We are having a really,really,really hard time getting Johnny to go to bed at night! He is also waking in the middle of the night and not wanting to go to bed! He makes endless requests, e.g. rub my back, give me a drink of water, etc.
You must be exhausted. I know this is a very difficult behavior. You don’t want to deny your child; you don’t want to let him cry; and you do want to get back to your own bed as soon as possible. What is a weary Mom and/or Dad to do???
Let’s address the first issue – getting to bed. I suggest you and Johnny make a chart of the bedtime routine. This can be as simple or detailed as you like. Some parents use a laminated piece of paper; some create a small booklet. Enlist Johnny’s help; ask him to tell you about the bedtime routine; allow him to decorate the chart, etc. Johnny is much more likely to follow the plan that he has created. You can draw simple pictures; you (or he) can cut out pictures from magazines, etc. A routine could be: warm milk, bath, brush teeth, read books – and then most importantly, a picture of a clock with the desired bedtime (you can use a timer to denote the time). When your child deviates from the plan, you can refer to the chart for guidance. Allow a comfortable amount of time for completion (30 – 45 minutes?). If non-cooperation causes you to miss your desired bedtime, then you probably won’t have time to read books. Assuming books is a pleasant experience for Johnny, then that could be your motivation. “When we get everything done promptly, then we will have time to read books tonight.” If that doesn’t happen, simply state: “Tomorrow we will move a little faster, and then we will have time to read books.”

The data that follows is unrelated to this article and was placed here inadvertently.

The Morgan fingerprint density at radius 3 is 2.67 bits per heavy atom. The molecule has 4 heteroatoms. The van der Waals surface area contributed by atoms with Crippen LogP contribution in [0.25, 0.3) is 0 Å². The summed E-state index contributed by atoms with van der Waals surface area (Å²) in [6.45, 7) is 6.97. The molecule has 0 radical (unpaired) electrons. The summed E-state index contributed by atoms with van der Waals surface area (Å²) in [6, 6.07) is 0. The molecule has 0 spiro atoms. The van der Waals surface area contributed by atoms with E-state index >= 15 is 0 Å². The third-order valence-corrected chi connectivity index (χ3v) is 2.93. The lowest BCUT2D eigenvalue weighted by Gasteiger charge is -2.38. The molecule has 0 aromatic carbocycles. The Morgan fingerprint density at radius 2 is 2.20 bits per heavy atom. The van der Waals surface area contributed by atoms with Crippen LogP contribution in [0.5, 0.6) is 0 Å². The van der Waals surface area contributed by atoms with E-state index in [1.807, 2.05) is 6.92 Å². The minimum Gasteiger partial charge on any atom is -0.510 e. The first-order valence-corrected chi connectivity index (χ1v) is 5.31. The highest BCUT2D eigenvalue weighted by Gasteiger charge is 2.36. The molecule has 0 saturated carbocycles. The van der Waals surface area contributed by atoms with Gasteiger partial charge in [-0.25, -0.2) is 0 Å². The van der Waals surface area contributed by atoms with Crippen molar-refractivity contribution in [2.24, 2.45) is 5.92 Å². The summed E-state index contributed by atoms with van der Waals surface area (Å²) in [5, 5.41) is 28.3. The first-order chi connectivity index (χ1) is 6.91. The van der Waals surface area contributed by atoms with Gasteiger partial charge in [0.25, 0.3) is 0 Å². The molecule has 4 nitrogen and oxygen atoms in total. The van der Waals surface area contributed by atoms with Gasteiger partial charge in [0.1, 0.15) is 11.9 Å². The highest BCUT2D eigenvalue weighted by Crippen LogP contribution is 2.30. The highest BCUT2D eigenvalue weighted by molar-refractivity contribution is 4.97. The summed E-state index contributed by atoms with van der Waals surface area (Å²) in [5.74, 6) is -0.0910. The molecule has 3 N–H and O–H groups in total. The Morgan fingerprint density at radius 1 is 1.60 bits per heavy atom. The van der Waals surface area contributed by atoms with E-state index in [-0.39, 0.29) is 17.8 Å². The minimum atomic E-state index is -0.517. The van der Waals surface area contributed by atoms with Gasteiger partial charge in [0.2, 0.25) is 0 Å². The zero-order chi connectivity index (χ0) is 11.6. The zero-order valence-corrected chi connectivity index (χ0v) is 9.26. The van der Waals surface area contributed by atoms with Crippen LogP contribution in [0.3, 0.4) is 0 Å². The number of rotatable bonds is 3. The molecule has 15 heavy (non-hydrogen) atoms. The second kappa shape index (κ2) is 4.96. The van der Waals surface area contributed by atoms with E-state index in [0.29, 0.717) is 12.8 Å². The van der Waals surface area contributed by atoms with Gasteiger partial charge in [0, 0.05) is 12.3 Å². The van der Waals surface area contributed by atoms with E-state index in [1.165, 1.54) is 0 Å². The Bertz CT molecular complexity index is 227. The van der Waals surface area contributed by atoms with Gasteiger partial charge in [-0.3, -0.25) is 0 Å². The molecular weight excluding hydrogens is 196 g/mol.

Something along that same line can be used for your next issue of staying in bed. “When you stay in bed and get enough sleep tonight, then we will be able to go to the park (or whatever) tomorrow. Sleep is very important for your body.” Let’s assume that your child agrees with that logic, but later on he decides to get out of bed anyway. Pick up Johnny, and in your kind but firm voice say ”It is time for bed.” Deposit him in his bed with a brief kiss, and exit promptly. Do not engage in any conversation. This takes practice and nerves of steel. The good news is that you will probably have many opportunities to practice. That is also the bad news.
I would resist the temptation to lock the bedroom door. However, you may find it more convenient to just camp out in the hallway – believing in your heart of hearts that this will be a temporary experience. Success will not come overnight (so to speak); but if you are consistent, dedicated, and have the support of a partner/a god, etc., this will work!
Good night, and sleep tight,
If you have questions or comments about this issue – or any others, please email me at email@example.com.
If you are interested in learning more about Positive Parenting (and topics such as the above), please contact me for info on my next workshop. My phone number is 769-7921 and email address is firstname.lastname@example.org. You are most welcome to send questions and comments also
Carolynn DiGiuseppis a certified Montessori teacher with a Site Supervisor Permit and a Master Teacher’s Degree in Early Childhood Education. With over 30 years of experience caring for children, she is the Director of Carolynn’s Montessori for Toddlers in Petaluma.